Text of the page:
Student workers and staff grapple with work under pandemic

Alice Feng/The Occidental

Following Occidental’s decision to ask most students to leave campus by March 20 in response to the coronavirus pandemic, very few student employees continue to work in person, according to work supervisors. For students who cannot continue work, only Federal Work Study or Oxy Work Award students will be paid their spring semester allotment, according to an April 3 message sent out by Associate Vice President and Chief Human Resources Officer Randy Glazer. Nina Srdić Hadži-Nešić, Associated Students of Occidental College (ASOC) president, said there are at least one hundred and potentially up to a few hundred work study recipients who cannot continue work and are eligible to receive the allotment.

Srdić Hadži-Nešić said she has been meeting with Amos Himmelstein, vice president and chief operating officer for finance, planning and operations, to advocate increasing the academic year earnings cap used for evaluating reimbursements. The new cap has been increased from $3,100, the maximum work study allowance, to $3,750, the adjusted work study cap due to a rise in minimum wage in July 1, 2019. Srdić Hadži-Nešić said this increase, if implemented, will benefit work study students who are close to exhausting their $3,100 allowance.

“We thought about ‘What about those who almost reached their cap, who have been working so much and so hard throughout the academic year, and maybe they have a few dozen dollars left to reach the $3,100 [cap], what about them?'” Srdić Hadži-Nešić said. “It seems unfair that they have worked the most, but they now get the least.”

Part of the reason why some students are unable to continue work is because all campus gatherings of more than 25 people are cancelled until further notice, according to a March 12 message from President Jonathan Veitch. Marcus Rodriguez, director of the Student Leadership, Involvement and Community Engagement (SLICE) office, said SLICE has suspended all physical programming, on-campus booking and community-based projects. Student program coordinators will no longer work with SLICE. Chamnan Lim, assistant director of administration and programs at the McKinnon Center for Global Affairs, said events featuring distinguished speakers that were planned months in advance had to be cancelled because of the pandemic. However, Lim said some student workers at the Center are able to work remotely by updating the website and creating videos from media captured in the 2020 UN Week.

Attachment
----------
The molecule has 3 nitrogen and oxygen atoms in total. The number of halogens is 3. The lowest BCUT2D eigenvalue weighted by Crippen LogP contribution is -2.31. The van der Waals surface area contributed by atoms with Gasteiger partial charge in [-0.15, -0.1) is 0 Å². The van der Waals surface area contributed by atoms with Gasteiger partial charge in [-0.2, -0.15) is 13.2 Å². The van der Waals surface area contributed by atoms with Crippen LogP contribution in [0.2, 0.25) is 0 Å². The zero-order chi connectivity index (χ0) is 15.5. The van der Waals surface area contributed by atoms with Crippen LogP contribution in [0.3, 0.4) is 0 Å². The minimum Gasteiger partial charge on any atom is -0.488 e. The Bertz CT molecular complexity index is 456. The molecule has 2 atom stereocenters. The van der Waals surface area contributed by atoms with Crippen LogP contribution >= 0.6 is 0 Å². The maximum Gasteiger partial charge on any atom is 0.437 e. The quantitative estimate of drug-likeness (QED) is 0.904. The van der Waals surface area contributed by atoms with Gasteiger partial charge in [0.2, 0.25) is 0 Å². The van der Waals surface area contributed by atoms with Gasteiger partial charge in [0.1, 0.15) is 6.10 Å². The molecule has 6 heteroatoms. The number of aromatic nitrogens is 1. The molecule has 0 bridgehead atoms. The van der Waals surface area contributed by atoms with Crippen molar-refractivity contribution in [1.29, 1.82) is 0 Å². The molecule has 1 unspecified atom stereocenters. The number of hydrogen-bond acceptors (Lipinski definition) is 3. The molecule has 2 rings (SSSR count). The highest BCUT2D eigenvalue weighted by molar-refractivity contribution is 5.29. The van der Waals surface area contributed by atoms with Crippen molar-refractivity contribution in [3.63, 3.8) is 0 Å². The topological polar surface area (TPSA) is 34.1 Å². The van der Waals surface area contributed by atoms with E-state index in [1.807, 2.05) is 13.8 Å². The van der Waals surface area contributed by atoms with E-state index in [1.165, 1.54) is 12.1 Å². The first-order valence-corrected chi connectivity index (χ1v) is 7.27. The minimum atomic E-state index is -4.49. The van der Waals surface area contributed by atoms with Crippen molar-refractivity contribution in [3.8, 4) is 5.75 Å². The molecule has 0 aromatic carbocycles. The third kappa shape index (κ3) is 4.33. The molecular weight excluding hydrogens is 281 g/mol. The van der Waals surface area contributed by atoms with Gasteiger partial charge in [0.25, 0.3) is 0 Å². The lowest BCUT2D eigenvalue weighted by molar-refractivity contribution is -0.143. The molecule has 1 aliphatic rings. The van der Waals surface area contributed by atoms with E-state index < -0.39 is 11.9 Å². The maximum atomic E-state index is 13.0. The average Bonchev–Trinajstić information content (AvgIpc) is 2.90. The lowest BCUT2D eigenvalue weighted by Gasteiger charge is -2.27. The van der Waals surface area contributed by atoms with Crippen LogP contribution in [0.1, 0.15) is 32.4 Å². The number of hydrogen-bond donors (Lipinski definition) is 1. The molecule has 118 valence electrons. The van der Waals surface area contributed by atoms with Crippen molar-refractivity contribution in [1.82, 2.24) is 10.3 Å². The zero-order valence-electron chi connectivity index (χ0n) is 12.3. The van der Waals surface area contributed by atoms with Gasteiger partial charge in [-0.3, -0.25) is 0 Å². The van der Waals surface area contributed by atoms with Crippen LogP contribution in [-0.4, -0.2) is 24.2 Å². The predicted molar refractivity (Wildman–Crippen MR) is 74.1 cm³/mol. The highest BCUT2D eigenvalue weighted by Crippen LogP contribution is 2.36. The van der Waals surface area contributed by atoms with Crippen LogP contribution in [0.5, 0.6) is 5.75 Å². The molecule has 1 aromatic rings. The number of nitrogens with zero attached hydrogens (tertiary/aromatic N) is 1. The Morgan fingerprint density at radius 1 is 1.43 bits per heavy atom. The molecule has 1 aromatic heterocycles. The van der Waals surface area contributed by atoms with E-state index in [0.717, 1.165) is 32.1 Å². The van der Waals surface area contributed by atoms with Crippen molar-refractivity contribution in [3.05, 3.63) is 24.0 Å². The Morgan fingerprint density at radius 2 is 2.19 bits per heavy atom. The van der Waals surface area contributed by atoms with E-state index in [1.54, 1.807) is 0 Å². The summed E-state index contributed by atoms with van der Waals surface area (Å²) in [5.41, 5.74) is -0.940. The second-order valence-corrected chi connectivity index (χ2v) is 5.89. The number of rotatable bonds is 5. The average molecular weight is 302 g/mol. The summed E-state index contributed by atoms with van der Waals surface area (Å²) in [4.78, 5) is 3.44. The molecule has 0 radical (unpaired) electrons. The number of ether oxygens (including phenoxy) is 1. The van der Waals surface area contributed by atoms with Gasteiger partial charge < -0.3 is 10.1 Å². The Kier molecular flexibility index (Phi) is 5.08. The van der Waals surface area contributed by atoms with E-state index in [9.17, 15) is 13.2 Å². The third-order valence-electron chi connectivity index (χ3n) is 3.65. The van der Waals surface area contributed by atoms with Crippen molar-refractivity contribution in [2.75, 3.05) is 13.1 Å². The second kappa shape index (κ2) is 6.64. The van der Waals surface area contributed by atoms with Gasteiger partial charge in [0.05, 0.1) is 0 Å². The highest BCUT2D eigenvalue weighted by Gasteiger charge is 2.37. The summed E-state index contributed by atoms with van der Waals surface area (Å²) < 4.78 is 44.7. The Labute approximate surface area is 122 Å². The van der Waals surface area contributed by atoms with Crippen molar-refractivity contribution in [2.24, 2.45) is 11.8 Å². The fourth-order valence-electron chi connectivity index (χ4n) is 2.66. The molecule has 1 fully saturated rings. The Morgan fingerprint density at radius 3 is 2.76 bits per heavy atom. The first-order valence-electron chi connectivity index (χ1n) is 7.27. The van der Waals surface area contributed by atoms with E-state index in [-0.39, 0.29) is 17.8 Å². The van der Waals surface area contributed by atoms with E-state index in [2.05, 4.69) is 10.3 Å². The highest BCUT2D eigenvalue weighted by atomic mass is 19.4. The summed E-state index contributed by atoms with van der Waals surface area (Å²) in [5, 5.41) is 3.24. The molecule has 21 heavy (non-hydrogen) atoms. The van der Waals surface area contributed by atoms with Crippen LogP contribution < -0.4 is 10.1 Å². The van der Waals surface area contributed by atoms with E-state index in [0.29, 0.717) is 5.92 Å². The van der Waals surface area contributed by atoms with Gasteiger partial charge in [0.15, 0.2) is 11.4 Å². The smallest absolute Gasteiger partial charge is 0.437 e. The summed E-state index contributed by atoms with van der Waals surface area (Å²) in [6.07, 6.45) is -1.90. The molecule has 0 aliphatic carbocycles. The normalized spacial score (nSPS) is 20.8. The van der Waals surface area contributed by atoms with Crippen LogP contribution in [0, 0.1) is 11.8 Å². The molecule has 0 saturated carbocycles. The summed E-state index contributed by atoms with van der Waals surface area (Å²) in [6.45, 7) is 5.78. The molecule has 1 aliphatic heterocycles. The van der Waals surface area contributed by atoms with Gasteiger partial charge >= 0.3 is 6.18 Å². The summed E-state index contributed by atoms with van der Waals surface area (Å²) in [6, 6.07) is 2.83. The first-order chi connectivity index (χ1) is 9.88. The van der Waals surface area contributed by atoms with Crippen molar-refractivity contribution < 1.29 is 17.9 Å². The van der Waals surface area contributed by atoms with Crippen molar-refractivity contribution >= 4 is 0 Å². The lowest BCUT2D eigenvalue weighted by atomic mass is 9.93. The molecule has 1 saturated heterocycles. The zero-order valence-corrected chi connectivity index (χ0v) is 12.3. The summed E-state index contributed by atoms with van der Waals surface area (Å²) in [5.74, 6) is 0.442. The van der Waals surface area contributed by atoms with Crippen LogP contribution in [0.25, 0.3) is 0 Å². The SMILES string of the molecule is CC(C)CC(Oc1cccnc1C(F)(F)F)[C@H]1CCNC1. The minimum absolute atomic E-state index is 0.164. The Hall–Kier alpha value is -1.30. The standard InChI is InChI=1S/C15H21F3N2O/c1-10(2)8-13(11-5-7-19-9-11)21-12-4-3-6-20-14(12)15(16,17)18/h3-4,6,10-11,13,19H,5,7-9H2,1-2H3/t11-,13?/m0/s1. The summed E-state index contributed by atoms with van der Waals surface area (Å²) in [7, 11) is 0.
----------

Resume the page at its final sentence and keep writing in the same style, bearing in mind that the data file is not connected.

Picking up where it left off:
There are also offices which, because of the physical nature of their work, cannot allow students to work remotely. According to Donna Huebner, Occidental College bookstore manager, the bookstore normally employs 12–13 student workers. Huebner said there used to be separate divisions of labor between the student workers and staff, where the students restock, price and count incoming items and the staff focus on office work such as taking orders from the bookstore website. Now, the bookstore can only employ one student worker because others are too far from Occidental to commute to work. This has forced the bookstore to shorten its business hours, which were formerly 8:30 a.m.–6 p.m. Monday to Thursday, to 10 a.m.–3 p.m. Huebner said this also means the remaining four regular staff at the bookstore need to take on additional responsibilities normally completed by students.

“Some of our regular staff have gone to only coming in a few days a week, so we don’t have that backup like we normally do,” Huebner said. “If I have to go to a meeting, then they have to be at the register and can’t do their work.”

Other college services that rely more heavily on regular staff, such as Campus Dining, are less affected by student workers leaving campus. According to Judy Runyon, director of operations for hospitality services, most Campus Dining student workers work at the Tiger Cooler and Green Bean. Runyon said while the Marketplace remains open, both the Tiger Cooler and the Green Bean are closed because with only around 200 student remaining on campus, it was fiscally unfeasible to keep all dining facilities open.

Kaye Jenkins (junior), Campus Dining lead intern for sustainability, is the only student worker still working in person for Campus Dining, according to Runyon. Jenkins said before March 20, she was working with sustainability-focused student organizations to plan Earth Month, which was supposed to take place in April. Now, she said she is exploring ways to celebrate Earth Month virtually. Jenkins said she finds it difficult to stay focused on work while at home, so she has been going to the Campus Dining office more frequently to help her focus.

“I have my desk at my house. It’s just really difficult to transition from relaxing to class to work when I’m in the same space all day,” Jenkins said. “[In] the first week of remote learning, I barely did work at all. I think I logged three hours, that was super stressed out.”

Jenkins said her supervisors at Campus Dining have been very accommodating, as they allowed her to prioritize move-out related matters over work when President Veitch sent out the March 12 message asking most students to leave campus.

According to Srdić Hadži-Nešić, the administration will continue to run numbers and take various factors into account in order to reach a final decision on the reimbursement for work study students. Such factors might include the possibility of more students needing financial aid and less enrollment in the class of 2024, all of which will impact the amount Occidental can pay work study students. Srdić Hadži-Nešić said once the college informs eligible work study students their allotment amount, they have the right to ask the financial aid and business offices how their number was calculated.